George W. Bush is keeping a relatively low profile this election season. He supported his brother Jeb Bush’s doomed presidential bid and has been helping out Todd Young, John McCain and Rob Portman in their Senate campaigns.
But with peculiar timing, he is about to find himself in the dock— in a new play entitled The Trial of an American President, written by playwright Dick Tarlow. Each night an actor playing former President Bush will be put on trial for his foreign policy in the Middle East. Eight audience members will be chosen as the jury to rule on his fate, when the off-Broadway play starts its run, on September 17 at The Lion Theatre.
Bush will be played by Tony Carlin, who has had supporting roles in Star Trek: Voyager and The Blacklist and who coincidentally acted off-Broadway a decade ago in David Hare’s play Stuff Happens, which also excoriated Bush. (In that production, though, Carlin played an aide to Tony Blair and not the President.)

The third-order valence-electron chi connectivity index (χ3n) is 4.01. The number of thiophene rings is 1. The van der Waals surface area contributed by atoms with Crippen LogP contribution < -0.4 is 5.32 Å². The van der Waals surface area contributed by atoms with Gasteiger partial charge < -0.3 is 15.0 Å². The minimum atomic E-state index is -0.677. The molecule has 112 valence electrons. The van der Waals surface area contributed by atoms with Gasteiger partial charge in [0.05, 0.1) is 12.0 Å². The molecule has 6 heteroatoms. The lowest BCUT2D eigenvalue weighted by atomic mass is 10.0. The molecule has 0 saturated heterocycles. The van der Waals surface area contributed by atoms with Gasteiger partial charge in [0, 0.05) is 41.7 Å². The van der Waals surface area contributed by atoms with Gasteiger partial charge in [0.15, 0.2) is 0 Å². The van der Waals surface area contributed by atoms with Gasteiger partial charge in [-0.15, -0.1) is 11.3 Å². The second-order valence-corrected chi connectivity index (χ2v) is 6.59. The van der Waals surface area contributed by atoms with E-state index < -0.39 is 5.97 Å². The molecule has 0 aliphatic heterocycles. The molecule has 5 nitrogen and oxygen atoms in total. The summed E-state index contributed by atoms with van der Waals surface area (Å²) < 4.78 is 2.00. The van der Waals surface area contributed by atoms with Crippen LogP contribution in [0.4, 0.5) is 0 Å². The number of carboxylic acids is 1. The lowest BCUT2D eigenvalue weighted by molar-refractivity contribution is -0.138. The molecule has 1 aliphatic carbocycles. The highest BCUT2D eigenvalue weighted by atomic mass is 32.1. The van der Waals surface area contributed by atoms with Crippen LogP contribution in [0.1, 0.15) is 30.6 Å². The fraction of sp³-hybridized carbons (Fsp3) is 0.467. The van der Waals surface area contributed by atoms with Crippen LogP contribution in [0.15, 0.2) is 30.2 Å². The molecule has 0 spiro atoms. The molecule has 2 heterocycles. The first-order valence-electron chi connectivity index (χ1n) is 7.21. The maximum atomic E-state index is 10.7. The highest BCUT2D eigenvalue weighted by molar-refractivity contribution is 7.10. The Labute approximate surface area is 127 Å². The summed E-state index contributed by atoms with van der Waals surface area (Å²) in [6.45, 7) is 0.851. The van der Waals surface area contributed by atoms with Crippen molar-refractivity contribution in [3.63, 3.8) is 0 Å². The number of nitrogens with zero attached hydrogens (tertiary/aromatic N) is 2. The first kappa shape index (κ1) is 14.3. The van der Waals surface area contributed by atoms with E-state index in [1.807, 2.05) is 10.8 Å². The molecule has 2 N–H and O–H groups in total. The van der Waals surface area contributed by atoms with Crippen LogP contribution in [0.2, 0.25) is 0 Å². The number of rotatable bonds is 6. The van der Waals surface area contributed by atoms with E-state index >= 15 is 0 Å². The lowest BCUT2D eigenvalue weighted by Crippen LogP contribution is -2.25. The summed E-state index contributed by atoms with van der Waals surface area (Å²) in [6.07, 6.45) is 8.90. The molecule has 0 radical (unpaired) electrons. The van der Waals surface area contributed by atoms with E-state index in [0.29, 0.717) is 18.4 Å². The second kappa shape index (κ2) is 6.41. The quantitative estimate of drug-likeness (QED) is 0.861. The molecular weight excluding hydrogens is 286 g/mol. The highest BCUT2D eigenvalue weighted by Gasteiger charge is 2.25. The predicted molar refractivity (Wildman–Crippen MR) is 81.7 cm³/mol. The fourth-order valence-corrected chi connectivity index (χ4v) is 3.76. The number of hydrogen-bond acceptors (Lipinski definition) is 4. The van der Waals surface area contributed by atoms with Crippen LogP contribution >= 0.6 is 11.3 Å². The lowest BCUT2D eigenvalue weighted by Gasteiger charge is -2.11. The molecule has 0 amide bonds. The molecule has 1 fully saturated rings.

The show’s website rather ambitiously states: “Witness the unprecedented event. For the first time in history, an American president is on trial for crimes against the world. Will our 43rd president be found guilty of launching an illegal war that caused civilian deaths and spawned the growth of Al-Qaeda and ISIS and the use of brutal torture, or will he leave a free man? You decide.”
Actually, it’s not that unprecedented. Recent on-stage ‘trialists’ have included Jane Fonda and Martin Luther.
This nightly “trial” of George W. Bush by a New York theater audience will be about as fair as Trotsky’s. https://t.co/ne2ximcwJ3
— (((Jamie Kirchick))) (@jkirchick) August 28, 2016
Tarlow said in the press statement: “I feel strongly that it is time for President George W. Bush’s actions to be properly examined. I was inspired to write this play out of concern for my children and grandchildren in the current world sociopolitical climate, which I feel can be linked to the actions of the Bush presidency.”
Doesn’t sound like there will be sequels putting Hillary Clinton and President Obama on trial for their flawed Middle East track records.
And with New York theater audiences not exactly renowned for being right-of-center, it’s not too much of a stretch to think Bush will be found guilty every night until the show finishes its limited run on October 15.